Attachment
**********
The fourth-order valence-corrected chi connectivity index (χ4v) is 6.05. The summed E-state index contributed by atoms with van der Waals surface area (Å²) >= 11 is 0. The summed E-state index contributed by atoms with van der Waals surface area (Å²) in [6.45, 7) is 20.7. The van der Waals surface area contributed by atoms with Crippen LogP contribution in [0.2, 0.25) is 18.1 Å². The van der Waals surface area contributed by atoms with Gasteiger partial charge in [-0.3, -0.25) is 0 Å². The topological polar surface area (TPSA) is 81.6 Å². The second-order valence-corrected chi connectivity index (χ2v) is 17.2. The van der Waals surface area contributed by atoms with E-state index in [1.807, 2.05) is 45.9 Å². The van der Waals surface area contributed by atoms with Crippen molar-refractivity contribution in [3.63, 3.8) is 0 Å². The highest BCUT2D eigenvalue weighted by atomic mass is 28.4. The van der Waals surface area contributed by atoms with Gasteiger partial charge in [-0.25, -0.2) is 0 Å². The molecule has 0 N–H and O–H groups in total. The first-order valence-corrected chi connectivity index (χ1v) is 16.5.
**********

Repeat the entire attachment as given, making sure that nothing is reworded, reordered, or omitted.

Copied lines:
The fourth-order valence-corrected chi connectivity index (χ4v) is 6.05. The summed E-state index contributed by atoms with van der Waals surface area (Å²) >= 11 is 0. The summed E-state index contributed by atoms with van der Waals surface area (Å²) in [6.45, 7) is 20.7. The van der Waals surface area contributed by atoms with Crippen LogP contribution in [0.2, 0.25) is 18.1 Å². The van der Waals surface area contributed by atoms with Gasteiger partial charge in [-0.3, -0.25) is 0 Å². The topological polar surface area (TPSA) is 81.6 Å². The second-order valence-corrected chi connectivity index (χ2v) is 17.2. The van der Waals surface area contributed by atoms with E-state index in [1.807, 2.05) is 45.9 Å². The van der Waals surface area contributed by atoms with Crippen molar-refractivity contribution in [3.63, 3.8) is 0 Å². The highest BCUT2D eigenvalue weighted by atomic mass is 28.4. The van der Waals surface area contributed by atoms with Gasteiger partial charge in [-0.25, -0.2) is 0 Å². The molecule has 0 N–H and O–H groups in total. The first-order valence-corrected chi connectivity index (χ1v) is 16.5.